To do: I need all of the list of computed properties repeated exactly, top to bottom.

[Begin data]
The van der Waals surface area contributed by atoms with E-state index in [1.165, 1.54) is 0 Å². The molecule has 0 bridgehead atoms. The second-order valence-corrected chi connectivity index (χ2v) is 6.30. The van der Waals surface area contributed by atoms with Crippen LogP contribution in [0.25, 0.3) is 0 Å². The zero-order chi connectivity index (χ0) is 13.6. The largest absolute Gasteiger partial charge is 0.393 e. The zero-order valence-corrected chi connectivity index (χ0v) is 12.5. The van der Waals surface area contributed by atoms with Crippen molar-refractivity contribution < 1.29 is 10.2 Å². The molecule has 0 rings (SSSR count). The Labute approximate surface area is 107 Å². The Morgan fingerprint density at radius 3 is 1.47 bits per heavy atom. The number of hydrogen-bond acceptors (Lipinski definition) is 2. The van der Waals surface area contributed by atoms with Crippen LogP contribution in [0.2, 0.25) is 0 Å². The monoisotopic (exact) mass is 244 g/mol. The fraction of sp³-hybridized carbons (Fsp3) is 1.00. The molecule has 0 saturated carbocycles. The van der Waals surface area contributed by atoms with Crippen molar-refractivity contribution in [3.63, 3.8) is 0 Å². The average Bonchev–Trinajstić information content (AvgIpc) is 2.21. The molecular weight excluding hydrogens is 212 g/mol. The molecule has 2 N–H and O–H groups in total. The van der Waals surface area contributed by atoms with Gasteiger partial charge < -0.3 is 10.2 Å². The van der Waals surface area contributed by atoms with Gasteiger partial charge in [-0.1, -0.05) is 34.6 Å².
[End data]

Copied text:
The van der Waals surface area contributed by atoms with E-state index in [1.165, 1.54) is 0 Å². The molecule has 0 bridgehead atoms. The second-order valence-corrected chi connectivity index (χ2v) is 6.30. The van der Waals surface area contributed by atoms with Crippen LogP contribution in [0.25, 0.3) is 0 Å². The zero-order chi connectivity index (χ0) is 13.6. The largest absolute Gasteiger partial charge is 0.393 e. The zero-order valence-corrected chi connectivity index (χ0v) is 12.5. The van der Waals surface area contributed by atoms with Crippen molar-refractivity contribution < 1.29 is 10.2 Å². The molecule has 0 rings (SSSR count). The Labute approximate surface area is 107 Å². The Morgan fingerprint density at radius 3 is 1.47 bits per heavy atom. The number of hydrogen-bond acceptors (Lipinski definition) is 2. The van der Waals surface area contributed by atoms with Crippen LogP contribution in [0.2, 0.25) is 0 Å². The monoisotopic (exact) mass is 244 g/mol. The fraction of sp³-hybridized carbons (Fsp3) is 1.00. The molecule has 0 saturated carbocycles. The van der Waals surface area contributed by atoms with Crippen molar-refractivity contribution in [3.63, 3.8) is 0 Å². The average Bonchev–Trinajstić information content (AvgIpc) is 2.21. The molecular weight excluding hydrogens is 212 g/mol. The molecule has 2 N–H and O–H groups in total. The van der Waals surface area contributed by atoms with Gasteiger partial charge < -0.3 is 10.2 Å². The van der Waals surface area contributed by atoms with Gasteiger partial charge in [-0.1, -0.05) is 34.6 Å².